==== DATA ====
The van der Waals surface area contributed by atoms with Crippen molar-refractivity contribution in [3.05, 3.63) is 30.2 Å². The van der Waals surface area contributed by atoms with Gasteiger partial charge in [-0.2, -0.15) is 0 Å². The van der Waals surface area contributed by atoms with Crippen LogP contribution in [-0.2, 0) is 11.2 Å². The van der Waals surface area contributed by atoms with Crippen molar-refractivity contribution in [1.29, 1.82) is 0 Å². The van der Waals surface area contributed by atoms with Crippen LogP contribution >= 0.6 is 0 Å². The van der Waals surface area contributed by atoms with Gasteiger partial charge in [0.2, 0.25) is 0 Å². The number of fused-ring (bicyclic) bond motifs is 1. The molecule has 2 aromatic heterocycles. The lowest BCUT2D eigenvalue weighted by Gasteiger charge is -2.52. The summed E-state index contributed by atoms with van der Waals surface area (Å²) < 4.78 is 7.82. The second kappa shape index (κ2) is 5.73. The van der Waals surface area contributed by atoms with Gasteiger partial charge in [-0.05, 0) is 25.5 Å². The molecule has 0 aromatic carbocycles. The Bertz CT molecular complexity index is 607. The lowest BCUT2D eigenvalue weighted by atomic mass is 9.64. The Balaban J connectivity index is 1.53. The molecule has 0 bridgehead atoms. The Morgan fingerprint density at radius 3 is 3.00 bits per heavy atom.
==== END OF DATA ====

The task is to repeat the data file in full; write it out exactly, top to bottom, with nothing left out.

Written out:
The van der Waals surface area contributed by atoms with Crippen molar-refractivity contribution in [3.05, 3.63) is 30.2 Å². The van der Waals surface area contributed by atoms with Gasteiger partial charge in [-0.2, -0.15) is 0 Å². The van der Waals surface area contributed by atoms with Crippen LogP contribution in [-0.2, 0) is 11.2 Å². The van der Waals surface area contributed by atoms with Crippen molar-refractivity contribution in [1.29, 1.82) is 0 Å². The van der Waals surface area contributed by atoms with Crippen LogP contribution >= 0.6 is 0 Å². The van der Waals surface area contributed by atoms with Gasteiger partial charge in [0.2, 0.25) is 0 Å². The number of fused-ring (bicyclic) bond motifs is 1. The molecule has 2 aromatic heterocycles. The lowest BCUT2D eigenvalue weighted by Gasteiger charge is -2.52. The summed E-state index contributed by atoms with van der Waals surface area (Å²) < 4.78 is 7.82. The second kappa shape index (κ2) is 5.73. The van der Waals surface area contributed by atoms with Gasteiger partial charge in [-0.05, 0) is 25.5 Å². The molecule has 0 aromatic carbocycles. The Bertz CT molecular complexity index is 607. The lowest BCUT2D eigenvalue weighted by atomic mass is 9.64. The Balaban J connectivity index is 1.53. The molecule has 0 bridgehead atoms. The Morgan fingerprint density at radius 3 is 3.00 bits per heavy atom.